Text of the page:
LIFE Norilsk Norilsk is the northernmost city in the world, with more than 100,000 inhabitants. It is also the second largest city, after Murmansk, north of the Arctic Circle. Norilsk has an extremely harsh climate. The city is covered with snow for about 250– 270 days a year, with snow storms for about 110–130 days. The polar night lasts from December through mid-January, so that Norilsk citizens can’t see the sun for about six weeks. Temperature may fall in winter as low as −53°C (-63 °F), in summer time it may rise above +25 °C (77 °F) . Much of the surrounding areas are treeless tundra.

The annual ethnic festival The Big Argish is a rare opportunity for Norilsk city-dwellers to see reindeer.

emissions from the metallurgical plants. It will be installed at the company’s two Norilsk facilities by 2019. The cost of installation runs into billions of dollars, but the new technology will reduce sulphur emissions in flue gasses by at least 95 per cent, which will cut sulphur dioxide emissions to less than a quarter of what they are today. Ironically, while air pollution is Norilsk’s greatest problem, the quality of its water is a cause of justifiable pride. “I visit my parents on the Russian mainland at least once a year and, every time I go, I take them a new electric kettle as a present,” says Marina, a resident. “They have to throw their kettle away once a year because of the limescale. I’ve had mine for 10 years and there’s no trace of limescale on it.” Tap water has no hint of chlorine. Medical experts believe that long winters, little sunlight and environmental problems are a sure recipe for depression, but the people in Norilsk smile no less than in any other Russian city. Natalya Fedyanina works for the Northern City media company, a subsidiary of Norilsk Nickel that provides a host of cultural activities - such as exhibitions and festive events for the Norilsk citizens. She says: “It’s weird how nobody asked the Taimyr indigenous people before now what winter means for them, and how they get through it. They all agree that winter is great; it means hunting and fishing. They go argishing every week”. “Argishing” is best described as when indigenous people set off on a winter trip that has some special and interesting purpose – for example, fishing. The annual festival marking the onset of the polar night is called the “Big Argish”.

Even with freezing temperatures and little sunlight, the people of the north can still smile.

Norilsk Nickel Corporation is working on a plan to drastically cut emissions by 2019.

Tuesday, November 27, 2012 13


Bordering on happiness Emigrants from Siberia enjoy a comfortable lifestyle in Heihe, writes Anna Nemtsova




More and more Russians are taking the opportunity to cross the border into neighbouring China. China as a threat, nearly 50 per cent thought the region’s problems were because of Moscow’s economic and development policies. Putilov, 26, is a pioneer among Russians who are building lives on the other side of the border with China. Putilov’s mother, a retiree, joined him in Heihe last year. And these migrants trumpet the quality of their new lives: The early morning street markets with fresh vegetables; giant river fish; heaps of mushrooms; affordable child-friendly restaurants; and luxurious 24-hours spas that cost as little as US$5 to use. Last September, Victoria and Konstantin Petrashev strolled along the brightly illuminated riverbank in Heihe with their two sons, aged seven and four. Local pedestrians hugged the blonde boys. This is “the usual expression of warm feelings” of Chinese for foreign children, the Russian parents explain. The Petrashev family moved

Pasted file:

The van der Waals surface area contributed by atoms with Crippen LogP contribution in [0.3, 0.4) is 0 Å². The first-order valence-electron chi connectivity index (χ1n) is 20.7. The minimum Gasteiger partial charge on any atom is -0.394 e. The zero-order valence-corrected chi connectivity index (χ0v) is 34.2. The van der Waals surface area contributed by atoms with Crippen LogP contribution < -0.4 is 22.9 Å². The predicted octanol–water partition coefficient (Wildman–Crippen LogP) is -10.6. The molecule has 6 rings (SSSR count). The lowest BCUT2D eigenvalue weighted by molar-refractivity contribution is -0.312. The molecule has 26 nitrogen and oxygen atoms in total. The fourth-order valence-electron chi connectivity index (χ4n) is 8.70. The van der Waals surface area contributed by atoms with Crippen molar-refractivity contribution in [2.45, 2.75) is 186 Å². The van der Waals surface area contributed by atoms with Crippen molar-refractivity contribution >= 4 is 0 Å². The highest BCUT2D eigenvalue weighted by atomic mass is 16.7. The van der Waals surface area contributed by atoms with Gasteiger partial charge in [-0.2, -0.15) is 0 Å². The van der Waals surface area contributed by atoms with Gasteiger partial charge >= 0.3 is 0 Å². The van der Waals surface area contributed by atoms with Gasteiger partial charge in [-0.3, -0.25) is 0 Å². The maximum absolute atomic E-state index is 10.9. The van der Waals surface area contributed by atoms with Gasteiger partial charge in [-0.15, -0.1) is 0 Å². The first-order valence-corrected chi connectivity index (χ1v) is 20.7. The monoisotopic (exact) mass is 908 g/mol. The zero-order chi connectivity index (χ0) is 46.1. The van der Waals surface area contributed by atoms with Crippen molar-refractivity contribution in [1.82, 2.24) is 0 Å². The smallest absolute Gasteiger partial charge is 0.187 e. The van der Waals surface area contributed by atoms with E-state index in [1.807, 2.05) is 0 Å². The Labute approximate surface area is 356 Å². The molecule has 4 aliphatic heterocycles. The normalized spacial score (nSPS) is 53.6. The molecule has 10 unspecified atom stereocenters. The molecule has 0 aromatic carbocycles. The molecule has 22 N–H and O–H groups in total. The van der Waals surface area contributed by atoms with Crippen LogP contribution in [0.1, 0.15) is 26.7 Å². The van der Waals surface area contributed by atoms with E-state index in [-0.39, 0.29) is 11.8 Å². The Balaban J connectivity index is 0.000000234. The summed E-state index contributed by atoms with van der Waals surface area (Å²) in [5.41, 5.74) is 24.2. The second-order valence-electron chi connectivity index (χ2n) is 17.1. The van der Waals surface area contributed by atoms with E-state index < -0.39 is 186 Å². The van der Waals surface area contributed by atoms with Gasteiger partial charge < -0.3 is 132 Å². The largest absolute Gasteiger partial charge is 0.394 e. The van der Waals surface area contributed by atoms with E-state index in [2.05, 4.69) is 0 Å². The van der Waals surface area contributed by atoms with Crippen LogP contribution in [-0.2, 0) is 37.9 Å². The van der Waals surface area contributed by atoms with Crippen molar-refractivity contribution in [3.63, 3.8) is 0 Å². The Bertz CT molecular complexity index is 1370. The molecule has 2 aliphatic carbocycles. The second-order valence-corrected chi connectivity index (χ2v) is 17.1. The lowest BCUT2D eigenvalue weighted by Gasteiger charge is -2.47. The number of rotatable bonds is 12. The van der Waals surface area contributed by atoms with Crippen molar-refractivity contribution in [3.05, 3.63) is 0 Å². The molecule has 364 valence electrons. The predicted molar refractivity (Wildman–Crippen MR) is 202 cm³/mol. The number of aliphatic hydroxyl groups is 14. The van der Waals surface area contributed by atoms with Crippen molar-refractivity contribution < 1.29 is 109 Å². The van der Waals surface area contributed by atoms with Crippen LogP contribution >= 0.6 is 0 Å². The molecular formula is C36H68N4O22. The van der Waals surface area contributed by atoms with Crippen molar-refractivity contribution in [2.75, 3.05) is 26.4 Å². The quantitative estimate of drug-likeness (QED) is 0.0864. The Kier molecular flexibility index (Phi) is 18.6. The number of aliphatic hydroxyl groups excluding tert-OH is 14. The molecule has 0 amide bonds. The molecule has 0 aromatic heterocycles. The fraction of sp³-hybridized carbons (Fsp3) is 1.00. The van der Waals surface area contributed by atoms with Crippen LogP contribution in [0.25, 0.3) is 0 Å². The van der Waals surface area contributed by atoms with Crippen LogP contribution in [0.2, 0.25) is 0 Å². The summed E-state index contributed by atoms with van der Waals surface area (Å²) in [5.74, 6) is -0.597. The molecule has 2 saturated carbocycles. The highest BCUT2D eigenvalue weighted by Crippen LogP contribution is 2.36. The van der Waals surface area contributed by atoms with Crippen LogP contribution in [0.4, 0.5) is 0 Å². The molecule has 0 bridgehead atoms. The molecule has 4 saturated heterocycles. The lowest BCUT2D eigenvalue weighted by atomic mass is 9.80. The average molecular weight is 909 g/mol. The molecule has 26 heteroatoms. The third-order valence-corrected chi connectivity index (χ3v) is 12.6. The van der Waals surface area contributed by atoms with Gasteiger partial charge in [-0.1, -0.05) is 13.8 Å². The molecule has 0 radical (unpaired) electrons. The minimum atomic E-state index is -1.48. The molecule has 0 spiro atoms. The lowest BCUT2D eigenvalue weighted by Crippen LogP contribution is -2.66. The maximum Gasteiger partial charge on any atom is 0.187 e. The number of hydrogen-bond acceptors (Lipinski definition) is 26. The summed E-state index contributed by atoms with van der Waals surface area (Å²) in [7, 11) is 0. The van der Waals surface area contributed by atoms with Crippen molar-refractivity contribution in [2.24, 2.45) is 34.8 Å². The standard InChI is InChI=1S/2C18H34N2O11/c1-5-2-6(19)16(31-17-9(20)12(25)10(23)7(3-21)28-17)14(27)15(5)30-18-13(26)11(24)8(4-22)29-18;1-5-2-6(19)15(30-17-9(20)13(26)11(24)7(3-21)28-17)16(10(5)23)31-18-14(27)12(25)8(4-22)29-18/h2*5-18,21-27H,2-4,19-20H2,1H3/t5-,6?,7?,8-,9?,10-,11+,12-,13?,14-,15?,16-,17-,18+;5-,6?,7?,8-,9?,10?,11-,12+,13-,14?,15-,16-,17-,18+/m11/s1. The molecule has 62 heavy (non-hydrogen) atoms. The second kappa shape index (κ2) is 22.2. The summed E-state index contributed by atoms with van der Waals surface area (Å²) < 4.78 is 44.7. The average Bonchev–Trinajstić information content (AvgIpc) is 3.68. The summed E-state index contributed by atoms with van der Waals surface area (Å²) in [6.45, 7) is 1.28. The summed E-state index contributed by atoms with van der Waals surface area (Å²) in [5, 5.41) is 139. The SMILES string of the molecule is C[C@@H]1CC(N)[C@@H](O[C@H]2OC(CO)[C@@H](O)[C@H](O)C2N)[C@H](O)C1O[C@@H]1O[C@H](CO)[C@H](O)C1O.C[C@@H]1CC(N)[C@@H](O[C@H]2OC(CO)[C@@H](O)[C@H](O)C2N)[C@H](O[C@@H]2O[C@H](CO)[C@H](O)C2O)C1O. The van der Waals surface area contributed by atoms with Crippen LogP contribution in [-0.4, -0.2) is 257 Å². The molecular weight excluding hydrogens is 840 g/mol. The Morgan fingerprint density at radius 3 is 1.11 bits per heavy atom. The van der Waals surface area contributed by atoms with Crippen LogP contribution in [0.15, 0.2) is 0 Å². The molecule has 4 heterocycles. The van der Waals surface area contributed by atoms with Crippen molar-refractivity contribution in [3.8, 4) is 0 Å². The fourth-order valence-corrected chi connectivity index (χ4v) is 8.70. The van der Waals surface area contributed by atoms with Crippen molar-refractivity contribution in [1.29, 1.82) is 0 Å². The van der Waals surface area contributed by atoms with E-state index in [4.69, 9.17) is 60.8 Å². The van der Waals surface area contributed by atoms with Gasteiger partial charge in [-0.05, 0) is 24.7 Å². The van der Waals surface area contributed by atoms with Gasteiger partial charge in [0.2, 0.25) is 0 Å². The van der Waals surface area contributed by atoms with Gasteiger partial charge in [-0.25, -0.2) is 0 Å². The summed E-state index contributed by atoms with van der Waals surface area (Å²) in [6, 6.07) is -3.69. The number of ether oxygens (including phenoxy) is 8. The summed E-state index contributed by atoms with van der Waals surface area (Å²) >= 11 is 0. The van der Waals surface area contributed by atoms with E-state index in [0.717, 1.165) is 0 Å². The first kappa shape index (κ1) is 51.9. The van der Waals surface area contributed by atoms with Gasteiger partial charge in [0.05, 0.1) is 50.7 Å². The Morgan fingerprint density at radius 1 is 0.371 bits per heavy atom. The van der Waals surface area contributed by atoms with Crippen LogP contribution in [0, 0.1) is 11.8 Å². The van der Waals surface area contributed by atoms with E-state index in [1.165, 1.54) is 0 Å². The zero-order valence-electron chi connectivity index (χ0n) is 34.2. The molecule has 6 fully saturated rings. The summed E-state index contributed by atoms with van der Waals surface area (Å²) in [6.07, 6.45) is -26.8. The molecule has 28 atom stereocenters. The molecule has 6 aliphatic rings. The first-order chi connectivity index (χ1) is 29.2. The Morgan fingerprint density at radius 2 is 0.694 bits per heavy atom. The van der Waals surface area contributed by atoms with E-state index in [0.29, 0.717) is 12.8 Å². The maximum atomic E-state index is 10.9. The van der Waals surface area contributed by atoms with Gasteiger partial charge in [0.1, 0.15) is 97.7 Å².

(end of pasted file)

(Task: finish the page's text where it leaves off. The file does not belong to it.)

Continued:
Young people in Siberia want to learn Chinese, and many consider the possibility of moving there for employment

Friendly connections


Heihe offers a good life to Russian emigrants, thanks to its friendly inhabitants.

east from Abakhan in search of a better life. They grew tired of trying to find an affordable home and having to bribe officials to get their children into kindergartens. “It can only inspire drinking,” Konstantin says. The father of Russian drama, Anton Chekhov, wrote about independent, brave Russians who lived in the eastern parts of Russia. “The poorest exile breathes more freely on the Amur than the highest general in Russia,” Chekhov wrote from his trip along the Amur River in 1890. But for an increasing number of families, China offers the fresh air Chekhov writes about. At a dinner with journalists, a rock musician, a writer and businessmen, Igor Gorevoi, the Minister for Foreign Economic Relations for the Amur region, speaks openly of his school friends who have moved away recently, “some to central Russian cities, others abroad”. Last year’s statistics are especially

Heihe is the largest border city in China, and is across the Amur River from the Russian city of Blagoveshchensk. About 20 years ago, a kind of iron curtain existed between the two communist countries. Now both cities are reaping the benefits of being close to each other. A free trade zone was established between them in the mid-1990s and now visa-free day trips are allowed for Russians. Russians love to visit Heihe. Ferries cross every day until the river freezes over, leaving buses as the only mode of transport to cross the river. Last month, the countries started hovercraft services over the river. Heihe, a city of about 200,000, depends on Russia for its power supply. This year, a high-voltage 500-kilovolt power transmission line over the Amur River was installed in addition to the existing 110-kilovolt and 220-kilovolt lines.